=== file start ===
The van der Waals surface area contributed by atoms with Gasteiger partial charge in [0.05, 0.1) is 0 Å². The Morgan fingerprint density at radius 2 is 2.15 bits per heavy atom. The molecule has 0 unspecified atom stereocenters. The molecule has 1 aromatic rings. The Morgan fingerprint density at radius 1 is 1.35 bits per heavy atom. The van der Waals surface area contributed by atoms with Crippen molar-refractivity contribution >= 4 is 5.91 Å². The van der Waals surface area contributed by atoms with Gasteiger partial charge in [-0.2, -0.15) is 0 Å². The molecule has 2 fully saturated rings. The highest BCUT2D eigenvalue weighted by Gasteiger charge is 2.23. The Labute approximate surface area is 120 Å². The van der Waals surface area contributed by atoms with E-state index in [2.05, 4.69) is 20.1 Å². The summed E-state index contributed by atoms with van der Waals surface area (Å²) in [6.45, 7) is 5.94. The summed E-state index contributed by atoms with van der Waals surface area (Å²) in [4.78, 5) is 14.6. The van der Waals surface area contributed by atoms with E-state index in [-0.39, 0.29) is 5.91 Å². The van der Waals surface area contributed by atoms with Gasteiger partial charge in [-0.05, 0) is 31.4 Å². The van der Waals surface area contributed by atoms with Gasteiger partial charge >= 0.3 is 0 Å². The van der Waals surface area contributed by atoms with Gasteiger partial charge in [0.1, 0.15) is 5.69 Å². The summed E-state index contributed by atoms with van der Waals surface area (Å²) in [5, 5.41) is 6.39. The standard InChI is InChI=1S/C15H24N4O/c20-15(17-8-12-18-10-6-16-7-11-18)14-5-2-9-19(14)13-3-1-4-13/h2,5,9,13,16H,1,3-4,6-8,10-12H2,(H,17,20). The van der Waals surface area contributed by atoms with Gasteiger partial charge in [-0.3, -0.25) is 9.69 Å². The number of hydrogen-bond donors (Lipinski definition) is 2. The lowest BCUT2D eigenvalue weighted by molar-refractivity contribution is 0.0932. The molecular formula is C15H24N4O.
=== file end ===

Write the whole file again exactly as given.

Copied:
The van der Waals surface area contributed by atoms with Gasteiger partial charge in [0.05, 0.1) is 0 Å². The Morgan fingerprint density at radius 2 is 2.15 bits per heavy atom. The molecule has 0 unspecified atom stereocenters. The molecule has 1 aromatic rings. The Morgan fingerprint density at radius 1 is 1.35 bits per heavy atom. The van der Waals surface area contributed by atoms with Crippen molar-refractivity contribution >= 4 is 5.91 Å². The van der Waals surface area contributed by atoms with Gasteiger partial charge in [-0.2, -0.15) is 0 Å². The molecule has 2 fully saturated rings. The highest BCUT2D eigenvalue weighted by Gasteiger charge is 2.23. The Labute approximate surface area is 120 Å². The van der Waals surface area contributed by atoms with E-state index in [2.05, 4.69) is 20.1 Å². The summed E-state index contributed by atoms with van der Waals surface area (Å²) in [6.45, 7) is 5.94. The summed E-state index contributed by atoms with van der Waals surface area (Å²) in [4.78, 5) is 14.6. The van der Waals surface area contributed by atoms with E-state index in [-0.39, 0.29) is 5.91 Å². The van der Waals surface area contributed by atoms with Gasteiger partial charge in [-0.05, 0) is 31.4 Å². The van der Waals surface area contributed by atoms with Gasteiger partial charge >= 0.3 is 0 Å². The van der Waals surface area contributed by atoms with Gasteiger partial charge in [0.1, 0.15) is 5.69 Å². The summed E-state index contributed by atoms with van der Waals surface area (Å²) in [5, 5.41) is 6.39. The standard InChI is InChI=1S/C15H24N4O/c20-15(17-8-12-18-10-6-16-7-11-18)14-5-2-9-19(14)13-3-1-4-13/h2,5,9,13,16H,1,3-4,6-8,10-12H2,(H,17,20). The van der Waals surface area contributed by atoms with Gasteiger partial charge in [-0.3, -0.25) is 9.69 Å². The number of hydrogen-bond donors (Lipinski definition) is 2. The lowest BCUT2D eigenvalue weighted by molar-refractivity contribution is 0.0932. The molecular formula is C15H24N4O.